Green With Envy
In school, there was a beautiful girl named Regina, who I spent years being jealous of. Her long flowing hair, delicate features, and trendy clothes put my curly mullet, awkward features, and old lady wardrobe to shame. We’ve all had a few Reginas in our lives. The secret is that you can use jealousy to your advantage. If you frequently want what someone else has, read on to discover how to turn your feelings of jealousy into inspiration.
Redefine Your Perception of Jealousy
Although words can have hundreds of meanings (set has 430 definitions), we tend to have set perceptions of the terms we use. For example, when I think of someone being jealous, I imagine a plotting, grasping, zombie-like being ripping what they want away from the person who possesses it.
However, when we look at jealousy and inspiration, they share common ground. When we’re inspired, we feel the motivation to do something. When we’re jealous, we feel motivated to have something. Merging the two brings us to a place where we decide what precisely we want, and how we can achieve it for ourselves.
Let’s say your close friend becomes successful in her entrepreneurial endeavors, quits her job, and gains financial and creative freedom. Her energy shifts, where she now attracts what she wants. She’s doing what she loves while you’ve become comfortable with settling.
Suddenly, you find it exhausting to be around her. You realize you’re jealous of her success.
Depending on how you frame the situation, your friendship can begin to suffer. “I’m jealous of my friend” leaves a bit of a gross taste in our mouth, making it harder to admit. “My friend inspires me,” allows us to quickly reframe and deal with the situation constructively. I teach this redefining of words (thus reframing a situation), in The Art of Positive Self-Talk.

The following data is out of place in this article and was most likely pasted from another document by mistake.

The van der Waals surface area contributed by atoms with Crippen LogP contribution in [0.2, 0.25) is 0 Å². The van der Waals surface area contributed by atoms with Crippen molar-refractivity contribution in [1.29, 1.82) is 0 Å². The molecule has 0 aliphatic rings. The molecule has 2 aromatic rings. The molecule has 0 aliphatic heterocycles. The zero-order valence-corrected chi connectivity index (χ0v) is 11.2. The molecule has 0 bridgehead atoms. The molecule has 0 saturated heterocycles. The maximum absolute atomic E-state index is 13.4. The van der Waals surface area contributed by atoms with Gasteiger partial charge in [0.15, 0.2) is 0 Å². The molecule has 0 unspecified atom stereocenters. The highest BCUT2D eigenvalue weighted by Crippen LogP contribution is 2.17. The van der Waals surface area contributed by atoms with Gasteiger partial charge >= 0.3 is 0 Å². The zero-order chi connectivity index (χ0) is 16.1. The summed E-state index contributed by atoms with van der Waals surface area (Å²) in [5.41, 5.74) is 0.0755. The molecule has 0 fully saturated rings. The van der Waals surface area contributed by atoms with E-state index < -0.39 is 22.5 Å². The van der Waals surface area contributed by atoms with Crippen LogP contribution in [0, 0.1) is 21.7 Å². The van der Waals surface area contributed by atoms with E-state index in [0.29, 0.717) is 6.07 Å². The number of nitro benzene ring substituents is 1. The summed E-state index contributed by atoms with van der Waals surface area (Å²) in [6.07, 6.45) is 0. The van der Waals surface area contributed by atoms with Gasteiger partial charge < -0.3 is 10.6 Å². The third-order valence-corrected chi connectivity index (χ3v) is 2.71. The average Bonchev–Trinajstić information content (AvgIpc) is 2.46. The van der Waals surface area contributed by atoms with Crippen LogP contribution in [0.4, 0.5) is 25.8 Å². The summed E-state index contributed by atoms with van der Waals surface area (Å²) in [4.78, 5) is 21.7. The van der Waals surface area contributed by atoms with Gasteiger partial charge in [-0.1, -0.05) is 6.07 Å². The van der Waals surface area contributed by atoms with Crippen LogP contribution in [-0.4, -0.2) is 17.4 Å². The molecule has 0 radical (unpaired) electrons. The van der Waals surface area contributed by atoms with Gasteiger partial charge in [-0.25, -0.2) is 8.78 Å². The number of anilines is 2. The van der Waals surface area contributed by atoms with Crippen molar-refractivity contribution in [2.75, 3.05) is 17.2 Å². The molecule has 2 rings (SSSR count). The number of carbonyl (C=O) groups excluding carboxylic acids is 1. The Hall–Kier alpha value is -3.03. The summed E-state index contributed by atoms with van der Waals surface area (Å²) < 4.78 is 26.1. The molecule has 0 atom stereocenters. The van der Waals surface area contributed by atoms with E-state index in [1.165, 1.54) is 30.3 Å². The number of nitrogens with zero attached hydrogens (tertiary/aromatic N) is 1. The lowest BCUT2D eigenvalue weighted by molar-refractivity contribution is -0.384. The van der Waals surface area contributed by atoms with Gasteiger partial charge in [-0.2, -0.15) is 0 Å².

Define What’s at The Core of Your Jealousy
What we’ve done is taken a situation (jealousy) that might chip-away at the friendship and made it feel non-threatening to admit to and deal with.
Now that you can comfortably say that you want something that someone else has, the next step is defining what specifically it is that you want.
To identify what’s at the core of your jealousy, answer the following questions.
- Am I jealous of achievement/accolades, material possession, a relationship, a feeling, a look, etc.?
Perhaps you don’t necessarily want to be an entrepreneur but crave the autonomy that she’s enjoying. Maybe you desire the confidence your friend feels having crushed her goals. Perhaps you want the sexy new car she’s able to lease. This is where self-awareness becomes a necessity
- Does what I want align with what my definition of fulfillment is, or is my ego driving my feeling?
Let’s say you admire that sexy new car she’s leasing. You see how it turns heads. That’s fine, but would having that car make you happy? I can tell you that with my family, I wouldn’t trade my minivan for anything. Maybe the freedom to unleash your ideas does align with what you need for fulfillment.
Maybe it’s not the specifics of what your friend has accomplished that’s triggering your jealousy, rather the fact that she set out to do something and did exactly that. Her overall goal-crushing may awaken you to the fact that you’re sitting on your own goals, rather than being proactive.
Create an Actionable Plan
It takes energy to stew in jealousy. Why not use that energy to pursue your goals instead? Take that awakening of wanting something more than what you have, and create actionable steps that will help you get to your goals.
To help with this, you have many options. One is my self-aware goal-setting mini-course. For a free option, join me below to receive your free Future Self Avatar Workbook. What’s a Future Self Avatar, and why does it blow a Vision Board away? Read this post to find out.
Now that you know how to use jealousy constructively rather than let it eat you alive, let me know what goals you plan on working on to turn jealousy into inspiration! Need ideas for goals that pack a punch? Read this post.